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When a user reports a phish message with a "click here" link that goes to a google doc, it's easy to submit an abuse notice using the link at the bottom of the doc form.  If a webserver is compromised, the phisher may install a SourceForge phpformgenerator.  I've found in several instances that you can go to the first level directory in the link to the form and see the phpformgenerator management screen.  And it often lets anyone who sees the page delete any of the forms created by the formgenerator.  That at least temporarily disables the mischief while I contact the site owner to check for the compromise.

Bob Bayn          (435)797-2396            IT Security Team
       http://it.usu.edu/security/htm/dont-be-fooled
Office of Information Technology, Utah State University


Comments

Message from aperry@murraystate.edu

Bob,
I'd be curious as to the legal implications of making changes to an external server you do not control, even if it were suspected to be compromised. Unauthorized access of a computer system can be interpreted many different ways in different jurisdictions. As an alternative, I'd recommend a quick call to your firewall admin (who may also be you) to temporarily block access from your campus to the offending system while you investigate with the owner. That doesn't protect your remote users, but it may be the safer choice from a legal stance.

Drew Perry
Security Analyst
Murray State University
(270) 809-4414
aperry@murraystate.edu

P  Save a tree. Please consider the environment before printing this message.



Message from mmaloney@middlesexcc.edu

This is especially true if the website becomes subject of an investigation because it was compromised.   I know I wouldn’t want my IP address being shown as poking around and deleting files.

 

I do like Drew suggests, I block the ability for our users to get to them while on campus, and I watch our logs to see if anyone has clicked on the link from within the web based mail. 

 

Mike

 

From: The EDUCAUSE Security Constituent Group Listserv [mailto:SECURITY@LISTSERV.EDUCAUSE.EDU] On Behalf Of Drew Perry
Sent: Thursday, January 19, 2012 12:10 PM
To: SECURITY@LISTSERV.EDUCAUSE.EDU
Subject: Re: [SECURITY] disabling some phishing forms

 

Bob,

I'd be curious as to the legal implications of making changes to an external server you do not control, even if it were suspected to be compromised. Unauthorized access of a computer system can be interpreted many different ways in different jurisdictions. As an alternative, I'd recommend a quick call to your firewall admin (who may also be you) to temporarily block access from your campus to the offending system while you investigate with the owner. That doesn't protect your remote users, but it may be the safer choice from a legal stance.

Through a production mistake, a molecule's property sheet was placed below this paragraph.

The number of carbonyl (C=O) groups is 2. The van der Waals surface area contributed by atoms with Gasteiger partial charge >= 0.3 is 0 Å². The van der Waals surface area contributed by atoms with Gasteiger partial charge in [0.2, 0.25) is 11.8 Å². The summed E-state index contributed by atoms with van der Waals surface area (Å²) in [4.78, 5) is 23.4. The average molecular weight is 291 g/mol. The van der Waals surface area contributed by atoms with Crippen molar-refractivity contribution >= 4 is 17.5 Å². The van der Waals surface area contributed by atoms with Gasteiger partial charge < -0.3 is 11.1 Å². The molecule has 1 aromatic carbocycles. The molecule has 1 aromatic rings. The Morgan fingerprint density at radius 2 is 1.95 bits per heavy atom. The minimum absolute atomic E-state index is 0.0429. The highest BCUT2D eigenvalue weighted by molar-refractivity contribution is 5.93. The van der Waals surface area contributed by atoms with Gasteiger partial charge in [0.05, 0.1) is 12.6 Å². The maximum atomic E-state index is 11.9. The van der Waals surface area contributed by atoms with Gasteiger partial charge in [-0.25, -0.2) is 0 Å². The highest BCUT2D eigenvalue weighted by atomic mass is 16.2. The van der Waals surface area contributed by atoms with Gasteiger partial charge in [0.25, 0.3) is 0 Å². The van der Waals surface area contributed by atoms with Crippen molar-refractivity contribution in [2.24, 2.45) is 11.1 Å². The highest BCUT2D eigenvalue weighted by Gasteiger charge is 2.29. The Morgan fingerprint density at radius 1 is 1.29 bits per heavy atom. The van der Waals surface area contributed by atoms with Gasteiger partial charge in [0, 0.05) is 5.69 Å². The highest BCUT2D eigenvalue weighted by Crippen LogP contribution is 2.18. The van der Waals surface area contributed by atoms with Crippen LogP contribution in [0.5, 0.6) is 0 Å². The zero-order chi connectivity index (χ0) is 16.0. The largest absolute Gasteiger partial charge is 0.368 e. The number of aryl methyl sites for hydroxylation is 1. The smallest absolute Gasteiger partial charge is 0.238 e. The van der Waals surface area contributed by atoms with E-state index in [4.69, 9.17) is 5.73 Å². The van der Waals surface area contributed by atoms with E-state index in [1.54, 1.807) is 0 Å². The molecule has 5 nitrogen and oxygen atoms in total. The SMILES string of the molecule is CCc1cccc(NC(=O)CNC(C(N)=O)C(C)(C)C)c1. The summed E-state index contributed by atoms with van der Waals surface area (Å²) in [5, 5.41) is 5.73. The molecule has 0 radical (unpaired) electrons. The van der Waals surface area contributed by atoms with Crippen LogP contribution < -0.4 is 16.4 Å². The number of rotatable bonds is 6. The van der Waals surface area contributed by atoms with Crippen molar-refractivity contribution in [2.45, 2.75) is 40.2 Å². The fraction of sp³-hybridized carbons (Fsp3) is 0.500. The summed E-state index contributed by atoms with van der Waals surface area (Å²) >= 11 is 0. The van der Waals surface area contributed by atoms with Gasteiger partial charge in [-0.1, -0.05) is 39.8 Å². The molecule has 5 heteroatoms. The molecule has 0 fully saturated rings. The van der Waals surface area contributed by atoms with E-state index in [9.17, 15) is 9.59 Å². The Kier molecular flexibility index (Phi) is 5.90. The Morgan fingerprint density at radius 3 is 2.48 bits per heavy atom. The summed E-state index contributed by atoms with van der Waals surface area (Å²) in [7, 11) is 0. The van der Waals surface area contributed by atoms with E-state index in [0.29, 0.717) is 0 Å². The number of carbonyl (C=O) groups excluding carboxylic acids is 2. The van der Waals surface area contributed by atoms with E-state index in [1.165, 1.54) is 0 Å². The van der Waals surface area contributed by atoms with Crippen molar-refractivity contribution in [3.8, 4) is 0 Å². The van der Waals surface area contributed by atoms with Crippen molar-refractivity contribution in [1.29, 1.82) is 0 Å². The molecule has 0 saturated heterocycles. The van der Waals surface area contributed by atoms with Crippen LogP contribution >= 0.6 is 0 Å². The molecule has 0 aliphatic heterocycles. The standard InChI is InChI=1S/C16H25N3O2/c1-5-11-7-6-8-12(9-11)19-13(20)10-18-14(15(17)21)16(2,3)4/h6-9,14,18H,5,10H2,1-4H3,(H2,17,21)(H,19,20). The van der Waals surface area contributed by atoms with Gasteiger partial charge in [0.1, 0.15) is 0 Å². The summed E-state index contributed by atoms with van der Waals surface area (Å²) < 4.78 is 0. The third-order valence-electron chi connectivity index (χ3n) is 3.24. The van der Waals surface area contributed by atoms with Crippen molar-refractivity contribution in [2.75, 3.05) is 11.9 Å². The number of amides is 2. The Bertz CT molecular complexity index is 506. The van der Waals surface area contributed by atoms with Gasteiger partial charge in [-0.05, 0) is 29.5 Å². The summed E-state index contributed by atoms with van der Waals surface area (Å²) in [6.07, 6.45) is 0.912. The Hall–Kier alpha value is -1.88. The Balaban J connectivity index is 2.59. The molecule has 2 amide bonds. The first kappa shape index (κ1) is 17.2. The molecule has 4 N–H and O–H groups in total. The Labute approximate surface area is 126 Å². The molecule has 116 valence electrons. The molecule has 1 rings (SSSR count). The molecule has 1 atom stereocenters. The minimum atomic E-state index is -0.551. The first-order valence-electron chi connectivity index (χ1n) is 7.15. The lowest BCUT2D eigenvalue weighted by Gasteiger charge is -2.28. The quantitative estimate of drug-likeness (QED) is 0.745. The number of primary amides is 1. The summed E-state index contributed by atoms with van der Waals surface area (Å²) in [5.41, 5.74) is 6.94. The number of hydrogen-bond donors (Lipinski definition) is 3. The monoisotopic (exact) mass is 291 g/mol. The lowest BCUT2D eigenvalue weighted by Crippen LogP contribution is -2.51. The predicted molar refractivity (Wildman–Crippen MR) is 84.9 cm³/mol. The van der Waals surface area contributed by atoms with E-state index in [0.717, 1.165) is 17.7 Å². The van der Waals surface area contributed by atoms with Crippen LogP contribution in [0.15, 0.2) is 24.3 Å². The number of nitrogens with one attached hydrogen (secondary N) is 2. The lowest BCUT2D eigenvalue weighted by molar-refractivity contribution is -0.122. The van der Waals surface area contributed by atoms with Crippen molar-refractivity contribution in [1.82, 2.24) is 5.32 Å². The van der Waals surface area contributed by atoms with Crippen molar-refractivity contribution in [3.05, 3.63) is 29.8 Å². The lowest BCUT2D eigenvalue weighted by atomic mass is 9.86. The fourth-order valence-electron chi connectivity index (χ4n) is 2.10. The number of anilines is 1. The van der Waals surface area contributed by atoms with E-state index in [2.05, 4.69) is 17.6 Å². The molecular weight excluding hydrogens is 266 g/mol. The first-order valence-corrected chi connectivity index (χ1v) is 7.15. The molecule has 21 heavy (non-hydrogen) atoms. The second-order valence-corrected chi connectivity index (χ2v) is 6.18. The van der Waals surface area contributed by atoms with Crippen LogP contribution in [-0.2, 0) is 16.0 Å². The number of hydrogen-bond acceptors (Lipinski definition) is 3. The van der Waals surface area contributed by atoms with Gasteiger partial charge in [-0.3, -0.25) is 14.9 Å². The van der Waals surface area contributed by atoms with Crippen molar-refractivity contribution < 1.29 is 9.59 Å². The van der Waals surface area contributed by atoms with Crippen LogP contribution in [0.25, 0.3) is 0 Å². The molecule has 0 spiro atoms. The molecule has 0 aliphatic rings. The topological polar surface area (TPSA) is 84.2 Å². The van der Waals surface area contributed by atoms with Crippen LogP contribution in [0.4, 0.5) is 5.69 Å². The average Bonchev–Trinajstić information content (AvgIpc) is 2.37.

Drew Perry
Security Analyst
Murray State University
(270) 809-4414
aperry@murraystate.edu

 

P  Save a tree. Please consider the environment before printing this message.



Thanks, Mike and Drew, for the reality check.  I'll stick with the local block and let victims at other places fend for themselves.  Sometimes you can (should) do only so much.

Bob Bayn          (435)797-2396            IT Security Team
       http://it.usu.edu/security/htm/dont-be-fooled
Office of Information Technology, Utah State University


From: The EDUCAUSE Security Constituent Group Listserv [SECURITY@LISTSERV.EDUCAUSE.EDU] on behalf of Maloney, Michael [mmaloney@MIDDLESEXCC.EDU]
Sent: Thursday, January 19, 2012 11:48 AM
To: SECURITY@LISTSERV.EDUCAUSE.EDU
Subject: Re: [SECURITY] disabling some phishing forms

This is especially true if the website becomes subject of an investigation because it was compromised.   I know I wouldn’t want my IP address being shown as poking around and deleting files.

 

I do like Drew suggests, I block the ability for our users to get to them while on campus, and I watch our logs to see if anyone has clicked on the link from within the web based mail. 

 

Mike

 

From: The EDUCAUSE Security Constituent Group Listserv [mailto:SECURITY@LISTSERV.EDUCAUSE.EDU] On Behalf Of Drew Perry
Sent: Thursday, January 19, 2012 12:10 PM
To: SECURITY@LISTSERV.EDUCAUSE.EDU
Subject: Re: [SECURITY] disabling some phishing forms

 

Bob,

I'd be curious as to the legal implications of making changes to an external server you do not control, even if it were suspected to be compromised. Unauthorized access of a computer system can be interpreted many different ways in different jurisdictions. As an alternative, I'd recommend a quick call to your firewall admin (who may also be you) to temporarily block access from your campus to the offending system while you investigate with the owner. That doesn't protect your remote users, but it may be the safer choice from a legal stance.


Drew Perry
Security Analyst
Murray State University
(270) 809-4414
aperry@murraystate.edu

 

P  Save a tree. Please consider the environment before printing this message.



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